Consumers' Adoption of Online Shopping in China

Consumers' Adoption of Online Shopping in China

Yi Cai (California State University – Northridge, USA)
DOI: 10.4018/978-1-4666-9787-4.ch111
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Chinese Online Shoppers

An underlying assumption of a well-functioned online market system benefiting consumers is that consumer participation in online activities in general and in e-commerce in particular will continue to grow exponentially. Therefore, it is important to learn that in China who uses the Internet and shops online and who does not, and to investigate what attracts consumers to go online and shop there, how and what they do when they shop online, and what factors might accelerate or slow the growth in consumer online activities.

Profiling Chinese Online Shoppers

The rapid transition to market economy in China and the unprecedented development of e-commerce have reshaped the way Chinese consumers shop. In 2006, only about one fourth (24.5%) Internet users shopped online; in 2013 almost half (48.9%) of Internet users did (Chinese Internet Network Information Center, 2014). Researchers have examined the profile of online shoppers from different perspectives, including their demographics, socioeconomic characteristics, psychosocial characteristics, and attitude characteristics. Similar to those in Western countries, the Chinese online shoppers tend to be male, well educated, with a higher income and mainly in the age bracket between 20 and 30 (Chinese Internet Network Information Center, 2014; Gang et al., 2013; Sorce et al., 2005). There is evidence, however, from surveys that online shopping in China has increasingly be adopted by every consumer segment in an unprecedented rate—for example, the percentage of 40 years of age or older online shoppers has increased from 2.3% in 2009 to 11.3% in 2015; and those with education level of high school or lower has increased from 24% in 2009 to 33% of all Internet users in 2015 (Chinese Internet Network Information Center, 2010; Chinese Internet Network Information Center, 2014). Researchers also have found that the Chinese online shoppers tend to be time conscious, self-confident, have a positive attitude toward Internet shopping, and have personal values of openness to change and self-enhancement (Sin & Tse, 2002; Wu et al., 2011). Other researchers have found that having computer capacity, online experience, and a web-based lifestyle are characteristics of Chinese online shoppers (Li, 2009).

Key Terms in this Chapter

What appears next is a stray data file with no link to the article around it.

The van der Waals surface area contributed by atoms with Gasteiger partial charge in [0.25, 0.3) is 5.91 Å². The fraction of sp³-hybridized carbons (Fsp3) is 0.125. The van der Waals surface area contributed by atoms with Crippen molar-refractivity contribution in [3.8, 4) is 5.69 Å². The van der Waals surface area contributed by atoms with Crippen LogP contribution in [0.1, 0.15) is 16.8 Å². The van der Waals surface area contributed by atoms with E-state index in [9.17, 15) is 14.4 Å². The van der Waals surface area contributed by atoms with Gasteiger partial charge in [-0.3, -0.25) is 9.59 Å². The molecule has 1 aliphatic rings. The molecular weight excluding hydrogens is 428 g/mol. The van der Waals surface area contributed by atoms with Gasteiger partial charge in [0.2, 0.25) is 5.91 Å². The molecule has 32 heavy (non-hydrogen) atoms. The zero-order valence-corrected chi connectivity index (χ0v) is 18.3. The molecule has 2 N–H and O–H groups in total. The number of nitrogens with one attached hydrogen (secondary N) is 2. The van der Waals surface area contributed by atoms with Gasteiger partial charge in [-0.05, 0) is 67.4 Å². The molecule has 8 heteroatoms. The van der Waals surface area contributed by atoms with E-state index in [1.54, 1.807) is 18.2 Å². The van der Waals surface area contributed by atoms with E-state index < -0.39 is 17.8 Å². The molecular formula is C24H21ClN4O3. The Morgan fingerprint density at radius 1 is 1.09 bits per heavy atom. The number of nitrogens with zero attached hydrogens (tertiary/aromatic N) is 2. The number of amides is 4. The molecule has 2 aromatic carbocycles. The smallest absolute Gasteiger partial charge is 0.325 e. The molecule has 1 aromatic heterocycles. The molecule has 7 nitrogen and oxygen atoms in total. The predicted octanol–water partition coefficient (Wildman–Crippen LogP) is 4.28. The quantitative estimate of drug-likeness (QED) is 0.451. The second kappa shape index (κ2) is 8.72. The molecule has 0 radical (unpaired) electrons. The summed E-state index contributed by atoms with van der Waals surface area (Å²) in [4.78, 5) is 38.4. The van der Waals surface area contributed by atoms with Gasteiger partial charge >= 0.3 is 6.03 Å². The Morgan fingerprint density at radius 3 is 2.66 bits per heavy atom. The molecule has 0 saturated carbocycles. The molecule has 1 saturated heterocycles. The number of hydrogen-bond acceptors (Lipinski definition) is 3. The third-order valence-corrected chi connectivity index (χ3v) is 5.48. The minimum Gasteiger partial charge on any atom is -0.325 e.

Online Flow Experience: Individuals have concentration and experience a shift in their perception of control over online activities, which are characterized as interactivity, intrinsic enjoyment, loss of self-consciousness, and self-reinforcing.

Technology Acceptance Model: In explaining online shopping adoption and usage, the model examines the effect of perceived ease of use (PEOU) and perceived usefulness (PU) on consumers’ intention to shop online and actual online shopping behavior.

Digital Inequality: The disparities in knowledge and ability of using digital and information technology among individuals with different demographics, socioeconomic backgrounds, and digital and information technology experience and competencies.

Social Commerce: A part of e-commerce that uses social media to support interaction between business and consumers.

Theory of Planned Behavior: For online shopping, the theory suggests that a consumer’s purchase intention depends on his/her attitude about the purchase, subjective norms, and perceived behavior control. Also, a consumer’s purchase intention leads to his/her actual purchase behavior.

Digital Divide: A gap between people with effective access to digital and information technology and those with limited or no access.

Mobile Shopping: Mobile networks and devices supporting online shopping activities, such as information searching, purchasing, payment, and communication.

Diffusion of Innovation: A process indicating how innovations (such as the Internet and online shopping) are communicated to individuals within a society over time and how individuals adopt or reject the innovations.

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